Out of the 70 rooms, 22 are run by Kaiyu while the rest belong to other owners. Each room is designed differently, but they all face the ocean and use local wood such as hinoki (Japanese cypress) and sugi (Japanese cedar) and natural building materials not harmful to the body. Okada collaborates with local carpenters and WWOOFers (traveling volunteers through World Wide Opportunities on Organic Farms) to give the hotel look an uplift. Since Okada is mainly working on the renovations by himself and occasionally a small team, renovation is still ongoing. 

Kaiyu Kochi Shikoku Outdoor Japan

After a day outdoors, relax in the onsen facility which Okada built himself. The water is sourced from one kilometer underground and contains hydrocarbonic acid and salt. The hydrocarbonic acid smoothens and moisturizes skin and the salt warms the body for a long time even after the bath. Firewood from demolished homes nearby are used to boil the hot spring water, which makes the water more effective. It’s said that hot water boiled with firewood does not cool as easily due to the far-infrared effect. Aside from the water, the granite stones in and lining the bathtub are said to emit far infrared rays and warms the body. 

“We had one lady who was battling cancer, who lives nearby in Ashizuri. She bathed in our onsen everyday for two months. Then miraculously, the cancer left her body,” says Okada. “We’d like to believe the hot spring’s healing effects helped.” 

For guests’ first night at Kaiyu, Taeko-san prepares a family-style feast in the main hall. She uses local ingredients like Kochi’s specialty: freshly caught bonito, and as many organic ingredients she can find including tofu, ginger, garlic, onions and salad greens. Just like eating with family or close friends, dinner is set at a specific time on a big table made from upcycled wood. To break the ice, one guest is asked to “start off the meal” with a simple “Cheers” in their own dialect or language. To close the meal, another guest has to perform a song or dance (if that sounds too daunting, sharing what you enjoyed most that day will suffice).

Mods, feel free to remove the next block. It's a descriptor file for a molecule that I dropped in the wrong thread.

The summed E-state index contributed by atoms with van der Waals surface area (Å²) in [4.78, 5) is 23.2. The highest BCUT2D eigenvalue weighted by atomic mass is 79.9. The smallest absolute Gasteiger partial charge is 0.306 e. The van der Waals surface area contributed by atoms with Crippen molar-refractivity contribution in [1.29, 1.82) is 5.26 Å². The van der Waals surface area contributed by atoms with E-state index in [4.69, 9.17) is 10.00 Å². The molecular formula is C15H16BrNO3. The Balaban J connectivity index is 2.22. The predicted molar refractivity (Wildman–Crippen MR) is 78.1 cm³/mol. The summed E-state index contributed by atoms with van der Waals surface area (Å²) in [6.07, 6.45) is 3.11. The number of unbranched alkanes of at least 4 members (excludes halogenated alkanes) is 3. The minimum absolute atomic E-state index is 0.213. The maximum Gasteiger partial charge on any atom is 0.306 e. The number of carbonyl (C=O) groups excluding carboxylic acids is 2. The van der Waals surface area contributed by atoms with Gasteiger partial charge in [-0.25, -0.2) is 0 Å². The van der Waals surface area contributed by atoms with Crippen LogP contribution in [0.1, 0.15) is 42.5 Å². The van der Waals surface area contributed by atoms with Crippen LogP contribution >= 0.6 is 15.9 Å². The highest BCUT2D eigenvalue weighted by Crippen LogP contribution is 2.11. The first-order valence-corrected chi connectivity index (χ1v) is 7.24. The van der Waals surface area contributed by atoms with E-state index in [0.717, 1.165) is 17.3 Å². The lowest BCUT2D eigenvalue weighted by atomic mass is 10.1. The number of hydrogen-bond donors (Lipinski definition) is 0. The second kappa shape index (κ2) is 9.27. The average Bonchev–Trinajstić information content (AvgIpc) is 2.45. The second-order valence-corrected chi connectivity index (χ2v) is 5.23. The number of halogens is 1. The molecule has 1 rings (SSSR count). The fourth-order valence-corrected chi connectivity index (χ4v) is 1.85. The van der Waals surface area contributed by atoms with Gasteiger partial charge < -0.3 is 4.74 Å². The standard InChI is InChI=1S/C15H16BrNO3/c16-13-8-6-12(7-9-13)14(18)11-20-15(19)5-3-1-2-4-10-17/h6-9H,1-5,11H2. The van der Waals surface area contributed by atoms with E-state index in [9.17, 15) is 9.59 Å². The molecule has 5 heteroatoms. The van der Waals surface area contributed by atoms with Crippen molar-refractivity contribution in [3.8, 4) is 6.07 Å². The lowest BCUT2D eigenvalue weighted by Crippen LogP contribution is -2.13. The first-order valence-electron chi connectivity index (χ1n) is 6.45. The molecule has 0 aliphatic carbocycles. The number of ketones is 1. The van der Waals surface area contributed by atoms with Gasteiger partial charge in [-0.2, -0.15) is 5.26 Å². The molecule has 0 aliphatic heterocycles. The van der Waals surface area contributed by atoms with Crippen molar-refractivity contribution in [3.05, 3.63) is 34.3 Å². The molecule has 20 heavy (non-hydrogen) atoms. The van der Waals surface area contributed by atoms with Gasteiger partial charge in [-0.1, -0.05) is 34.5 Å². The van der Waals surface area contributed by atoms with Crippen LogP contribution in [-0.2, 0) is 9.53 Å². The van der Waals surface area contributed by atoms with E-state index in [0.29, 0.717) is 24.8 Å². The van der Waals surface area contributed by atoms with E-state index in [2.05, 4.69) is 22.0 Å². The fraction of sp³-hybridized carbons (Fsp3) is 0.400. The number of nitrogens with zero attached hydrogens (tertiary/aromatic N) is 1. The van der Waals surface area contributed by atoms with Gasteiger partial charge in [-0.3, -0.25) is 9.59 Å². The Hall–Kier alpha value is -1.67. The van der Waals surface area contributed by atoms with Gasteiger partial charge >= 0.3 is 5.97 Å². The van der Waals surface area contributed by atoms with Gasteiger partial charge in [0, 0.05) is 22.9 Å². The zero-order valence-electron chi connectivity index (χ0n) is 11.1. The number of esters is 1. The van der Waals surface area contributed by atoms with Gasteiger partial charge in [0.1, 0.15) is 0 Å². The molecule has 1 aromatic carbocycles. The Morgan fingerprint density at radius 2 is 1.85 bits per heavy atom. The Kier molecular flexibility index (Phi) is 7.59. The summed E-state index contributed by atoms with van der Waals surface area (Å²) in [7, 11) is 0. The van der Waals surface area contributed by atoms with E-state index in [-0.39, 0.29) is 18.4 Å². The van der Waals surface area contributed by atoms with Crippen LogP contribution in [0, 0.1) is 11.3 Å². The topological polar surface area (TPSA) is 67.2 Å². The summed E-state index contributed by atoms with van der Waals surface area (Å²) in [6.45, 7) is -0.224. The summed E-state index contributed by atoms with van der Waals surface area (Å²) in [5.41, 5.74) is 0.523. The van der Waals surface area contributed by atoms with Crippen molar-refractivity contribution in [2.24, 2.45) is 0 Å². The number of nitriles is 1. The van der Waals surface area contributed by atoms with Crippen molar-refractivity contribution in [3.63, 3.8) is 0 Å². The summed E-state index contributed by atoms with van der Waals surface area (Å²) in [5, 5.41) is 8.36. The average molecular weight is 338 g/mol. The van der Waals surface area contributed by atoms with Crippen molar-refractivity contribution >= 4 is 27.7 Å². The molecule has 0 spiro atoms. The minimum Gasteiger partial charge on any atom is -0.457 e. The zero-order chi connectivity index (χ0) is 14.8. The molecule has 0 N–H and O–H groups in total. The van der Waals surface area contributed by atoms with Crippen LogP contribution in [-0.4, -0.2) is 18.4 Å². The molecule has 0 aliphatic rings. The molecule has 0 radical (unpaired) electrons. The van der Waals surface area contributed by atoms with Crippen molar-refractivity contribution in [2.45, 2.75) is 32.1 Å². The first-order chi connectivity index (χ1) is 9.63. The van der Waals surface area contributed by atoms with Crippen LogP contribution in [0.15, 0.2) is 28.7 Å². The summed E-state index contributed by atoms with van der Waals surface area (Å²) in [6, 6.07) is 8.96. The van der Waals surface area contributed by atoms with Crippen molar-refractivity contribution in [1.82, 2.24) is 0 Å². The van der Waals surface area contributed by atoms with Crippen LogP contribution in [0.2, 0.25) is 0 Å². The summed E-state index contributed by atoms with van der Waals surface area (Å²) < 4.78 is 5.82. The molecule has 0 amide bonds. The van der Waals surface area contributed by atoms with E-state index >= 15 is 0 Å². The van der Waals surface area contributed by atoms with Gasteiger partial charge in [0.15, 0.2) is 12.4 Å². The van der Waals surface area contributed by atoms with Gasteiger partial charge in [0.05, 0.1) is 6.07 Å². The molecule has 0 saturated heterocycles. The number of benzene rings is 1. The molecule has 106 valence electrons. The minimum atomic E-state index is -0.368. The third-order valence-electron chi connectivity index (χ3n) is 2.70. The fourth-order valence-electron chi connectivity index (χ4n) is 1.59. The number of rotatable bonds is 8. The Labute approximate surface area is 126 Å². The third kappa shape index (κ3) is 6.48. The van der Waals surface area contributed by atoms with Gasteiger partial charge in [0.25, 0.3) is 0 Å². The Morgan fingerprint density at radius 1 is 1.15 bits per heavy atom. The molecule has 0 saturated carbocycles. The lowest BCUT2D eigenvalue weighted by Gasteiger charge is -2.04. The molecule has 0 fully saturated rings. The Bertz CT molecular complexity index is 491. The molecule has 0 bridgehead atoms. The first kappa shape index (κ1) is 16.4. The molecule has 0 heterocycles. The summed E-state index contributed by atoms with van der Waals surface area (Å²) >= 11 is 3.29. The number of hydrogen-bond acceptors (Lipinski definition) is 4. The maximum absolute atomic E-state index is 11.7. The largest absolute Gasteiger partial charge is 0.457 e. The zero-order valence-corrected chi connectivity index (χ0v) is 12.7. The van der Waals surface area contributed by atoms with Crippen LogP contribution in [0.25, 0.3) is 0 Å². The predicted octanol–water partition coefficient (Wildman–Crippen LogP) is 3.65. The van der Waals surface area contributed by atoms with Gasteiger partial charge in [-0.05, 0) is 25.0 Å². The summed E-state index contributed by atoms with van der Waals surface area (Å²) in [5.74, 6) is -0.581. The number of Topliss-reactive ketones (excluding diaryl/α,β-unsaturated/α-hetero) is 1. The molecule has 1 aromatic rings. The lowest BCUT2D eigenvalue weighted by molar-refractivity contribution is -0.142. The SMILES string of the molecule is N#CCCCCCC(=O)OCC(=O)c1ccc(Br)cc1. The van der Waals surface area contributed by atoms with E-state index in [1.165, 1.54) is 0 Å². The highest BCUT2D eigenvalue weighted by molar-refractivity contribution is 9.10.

Kaiyu Kochi Shikoku Outdoor Japan

“Before the pandemic, we used to feed twenty guests at one time,” remembers Okada. “But I think the best number is eight people, because we can all sit around this table comfortably and communicate. It has a more intimate feeling, like you’re eating with family.” To make sure every guest gets the opportunity to enjoy this dinner, guests alternate eating at the hotel. Each room has a kitchenette and there are several izakayas and restaurants a drive away. 

Kaiyu continues to accept a minimum number of guests so that travelers can enjoy Oki Beach’s peace and quiet, and also so that the Okadas can maintain their outdoor lifestyle. 

“If we’re hosting guests but we ourselves are not happy or too busy or distracted to talk with and take care of our guests, I don’t think they would be relaxed either,” explains Okada. 

Kaiyu is accepting reservations through their website. Depending on the room, it costs ¥9,000 to ¥23,000 per night (additional ¥2,500 per person), and discounted during off season and for longer stays. Family dinner is by reservation only. To reserve or learn more, visit their website here.

Getting There

Kochi Ryoma Airport is an hour and a half flight from Tokyo, and Kaiyu is a three-hour drive south of the airport. As the prefecture is big with limited public transportation, the best way to get around is by renting a car near the airport or in Kochi City.

Read about Sustainable Washi Paper Making at Kamikoya in Kochi.

Learn more about traveling Kochi by camper van here.

Visit Kochi’s official tourism website here.

Snorkeling, Surfing and Sustainability in Kochi